Gluten Free Gift Ideas

Purchasing a gift for someone who is gluten free requires a little extra communication and planning. Since being gluten free is a health safety issue things can changes pretty quickly. One bad experience at a restaurant or with a product and they can swear it off forever.

Gluten Free Gifts for Kids – I am a firm believer that you should buy kid gifts for kids, not something related to their illness. You should also make sure that there is plenty for them to eat and that they aren’t the only one eating gluten free. Have the entire birthday cake be gluten free, make one whole dessert at other holidays and be sure to share it with them since being on a gluten free diet can be fairly lonely and ostracizing.  (For those of you in NJ: Gluten Free NJ Bakery List)

Stand Mixer – gluten free batters / baking mixes tend to be thicker than their gluten containing counter parts. While I got away with a hand mixer for awhile it was much easier to bake with a quality stand mixer.

Vitamix – One of the easiest ways to make up for lost nutrients is through juicing. Even if that is not what you use this blender for, having a high powered kitchen tool makes cooking that much faster and easier.

Magic Bullet – I find the magic bullet to be great when I need to blend/mix something small. Since I live alone I often don’t need the whole blender. I could also see this being a great item for someone sharing a kitchen with others where only one meal needs to be gluten free.

Bread Maker – there are some pretty good gluten free breads out now and I’ve pretty much stopped making bread. However, it is much easier to control the other ingredients when you bake your own bread. Since gluten containing bread needs to proof twice and gluten free bread doesn’t, not just any bread machine will work. You either need a completely programmable bread machine, or a machine with a gluten free pre-set. The top gluten free bread machines are:
French Frier – one of the hardest parts of eating out is the threat of cross contamination. There are many perfectly gluten free foods that are ruined by sharing a fryer with gluten containing foods. (See more information here: Finding Gluten Free French Fries.) The easiest (and safest) solution is to just make French fries at home. Yes, you could bake them, but that’s just not the same! (Although I did include the T-fal FZ700 Low Fat Fryer below.)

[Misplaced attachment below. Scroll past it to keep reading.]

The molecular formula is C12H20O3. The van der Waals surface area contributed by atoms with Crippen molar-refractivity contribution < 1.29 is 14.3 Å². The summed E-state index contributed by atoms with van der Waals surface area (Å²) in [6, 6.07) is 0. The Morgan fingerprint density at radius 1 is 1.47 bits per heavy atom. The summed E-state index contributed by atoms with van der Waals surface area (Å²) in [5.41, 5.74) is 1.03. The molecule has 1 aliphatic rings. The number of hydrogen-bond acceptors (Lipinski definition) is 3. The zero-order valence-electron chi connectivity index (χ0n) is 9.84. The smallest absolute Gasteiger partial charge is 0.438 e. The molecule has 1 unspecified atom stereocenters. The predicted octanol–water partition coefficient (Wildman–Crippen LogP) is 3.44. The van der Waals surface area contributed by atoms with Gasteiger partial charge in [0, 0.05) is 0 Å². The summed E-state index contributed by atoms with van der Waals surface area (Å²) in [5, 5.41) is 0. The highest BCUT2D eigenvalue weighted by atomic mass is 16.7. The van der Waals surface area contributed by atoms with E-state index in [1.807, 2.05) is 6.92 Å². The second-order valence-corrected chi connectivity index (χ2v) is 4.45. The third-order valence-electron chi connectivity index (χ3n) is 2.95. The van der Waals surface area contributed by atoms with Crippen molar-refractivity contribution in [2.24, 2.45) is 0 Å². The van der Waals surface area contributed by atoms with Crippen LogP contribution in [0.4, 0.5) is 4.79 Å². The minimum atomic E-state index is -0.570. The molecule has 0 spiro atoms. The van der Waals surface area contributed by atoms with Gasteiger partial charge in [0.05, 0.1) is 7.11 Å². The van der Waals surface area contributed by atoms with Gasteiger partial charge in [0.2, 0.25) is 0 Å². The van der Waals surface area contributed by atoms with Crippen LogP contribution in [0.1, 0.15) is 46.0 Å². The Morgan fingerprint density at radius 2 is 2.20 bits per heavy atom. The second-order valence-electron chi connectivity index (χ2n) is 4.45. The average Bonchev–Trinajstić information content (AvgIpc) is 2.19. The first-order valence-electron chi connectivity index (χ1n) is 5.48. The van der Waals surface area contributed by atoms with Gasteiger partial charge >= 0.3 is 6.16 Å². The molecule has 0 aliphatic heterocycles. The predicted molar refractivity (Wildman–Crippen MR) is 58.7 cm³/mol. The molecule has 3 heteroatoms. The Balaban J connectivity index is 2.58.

Cupcake Carrier – these are especially useful for sending a cupcake along with a child to a birthday party where they won’t be able to eat the cake. (Not to say us adults couldn’t use them to take cupcakes along whereever we’re going!)

Cookbooks – most people diagnosed with a gluten issue begin to eat more at home and cook more for themselves as it is easier to control what they are eating. My favorite cook books are by a local (New Jersey) author Annalise Roberts. The books include Gluten-Free Baking Classics and Gluten-Free Baking Classics for the Bread Machine. There are plenty of gluten free cook books published every year. has dozens of options. In case you are concerned that the recipient already has that cookbook I’ll share the trick my brother uses for me: he only ever purchases a cook book published that year!
Toaster/Waffle Iron – for those who live with others who are still eating gluten there are certain appliances that really shouldn’t be shared as they can’t easily be cleaned between uses. This include toasters, waffle irons, wooden cutting boards, condiment containers, etc:
Nutritionist – gluten free processed foods tend to be less healthy and contain more calories, fat and sugar than their gluten containing counterparts. GF processed foods are also less likely to be fortified. However, if one is making big changes to their diet anyway, this is a great opportunity to improve it and eat more whole real foods. Consider seeking out a local nutritionist who is familiar with gluten intolerance / celiac disease and gifting their services.

Gift Certificates - if you'd like to go the gift certificate route, both the Gluten Free Mall and have many suitable items (including GF foods):

Gluten Free Mall Gift Vouchers

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Gift Cards from

If you chose to go with a gift certificate to a local restaurant or store, double check with the recipient that they still eat/shop there.  Since a bad experience for someone on a gluten free diet can mean hours (if not days) of pain and suffering, they may have sworn off this establishment since the last time you talked to them.
Get Tested – Years ago the staff of Gluten Free Living magazine suggested that when relatives who are reluctant to get tested asked what you wanted for your birthday/other holiday you ask that they get tested as a gift to you.

 I thought that was an excellent idea!

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